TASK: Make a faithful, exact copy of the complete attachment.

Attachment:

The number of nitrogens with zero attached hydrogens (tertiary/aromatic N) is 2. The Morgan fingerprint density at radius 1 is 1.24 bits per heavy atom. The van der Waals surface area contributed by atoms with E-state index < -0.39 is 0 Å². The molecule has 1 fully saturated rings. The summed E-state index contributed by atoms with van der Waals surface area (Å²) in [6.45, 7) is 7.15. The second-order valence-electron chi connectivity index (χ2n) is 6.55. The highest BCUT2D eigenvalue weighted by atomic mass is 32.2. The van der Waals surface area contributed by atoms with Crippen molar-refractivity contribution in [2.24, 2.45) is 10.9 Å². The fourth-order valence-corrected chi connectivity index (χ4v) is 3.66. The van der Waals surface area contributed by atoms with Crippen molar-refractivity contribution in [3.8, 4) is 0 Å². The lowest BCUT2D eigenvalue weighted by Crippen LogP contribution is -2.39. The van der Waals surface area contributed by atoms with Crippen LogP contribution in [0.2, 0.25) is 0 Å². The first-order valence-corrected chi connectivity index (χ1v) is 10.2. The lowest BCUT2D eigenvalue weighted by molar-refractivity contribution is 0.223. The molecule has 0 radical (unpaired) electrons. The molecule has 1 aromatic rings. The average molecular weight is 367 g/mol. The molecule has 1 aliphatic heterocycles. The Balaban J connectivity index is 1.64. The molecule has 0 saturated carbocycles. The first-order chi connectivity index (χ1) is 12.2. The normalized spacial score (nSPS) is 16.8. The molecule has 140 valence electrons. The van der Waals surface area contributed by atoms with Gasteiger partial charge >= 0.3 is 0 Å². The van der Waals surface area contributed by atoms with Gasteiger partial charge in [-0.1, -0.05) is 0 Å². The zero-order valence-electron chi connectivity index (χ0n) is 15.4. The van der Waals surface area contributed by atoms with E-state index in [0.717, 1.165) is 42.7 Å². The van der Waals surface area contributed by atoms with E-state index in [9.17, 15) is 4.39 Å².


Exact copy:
The number of nitrogens with zero attached hydrogens (tertiary/aromatic N) is 2. The Morgan fingerprint density at radius 1 is 1.24 bits per heavy atom. The van der Waals surface area contributed by atoms with E-state index < -0.39 is 0 Å². The molecule has 1 fully saturated rings. The summed E-state index contributed by atoms with van der Waals surface area (Å²) in [6.45, 7) is 7.15. The second-order valence-electron chi connectivity index (χ2n) is 6.55. The highest BCUT2D eigenvalue weighted by atomic mass is 32.2. The van der Waals surface area contributed by atoms with Crippen molar-refractivity contribution in [2.24, 2.45) is 10.9 Å². The fourth-order valence-corrected chi connectivity index (χ4v) is 3.66. The van der Waals surface area contributed by atoms with Crippen molar-refractivity contribution in [3.8, 4) is 0 Å². The lowest BCUT2D eigenvalue weighted by Crippen LogP contribution is -2.39. The van der Waals surface area contributed by atoms with Crippen LogP contribution in [0.2, 0.25) is 0 Å². The first-order valence-corrected chi connectivity index (χ1v) is 10.2. The lowest BCUT2D eigenvalue weighted by molar-refractivity contribution is 0.223. The molecule has 0 radical (unpaired) electrons. The molecule has 1 aromatic rings. The average molecular weight is 367 g/mol. The molecule has 1 aliphatic heterocycles. The Balaban J connectivity index is 1.64. The molecule has 0 saturated carbocycles. The first-order chi connectivity index (χ1) is 12.2. The normalized spacial score (nSPS) is 16.8. The molecule has 140 valence electrons. The van der Waals surface area contributed by atoms with Gasteiger partial charge >= 0.3 is 0 Å². The van der Waals surface area contributed by atoms with Gasteiger partial charge in [-0.1, -0.05) is 0 Å². The zero-order valence-electron chi connectivity index (χ0n) is 15.4. The van der Waals surface area contributed by atoms with E-state index in [0.717, 1.165) is 42.7 Å². The van der Waals surface area contributed by atoms with E-state index in [9.17, 15) is 4.39 Å².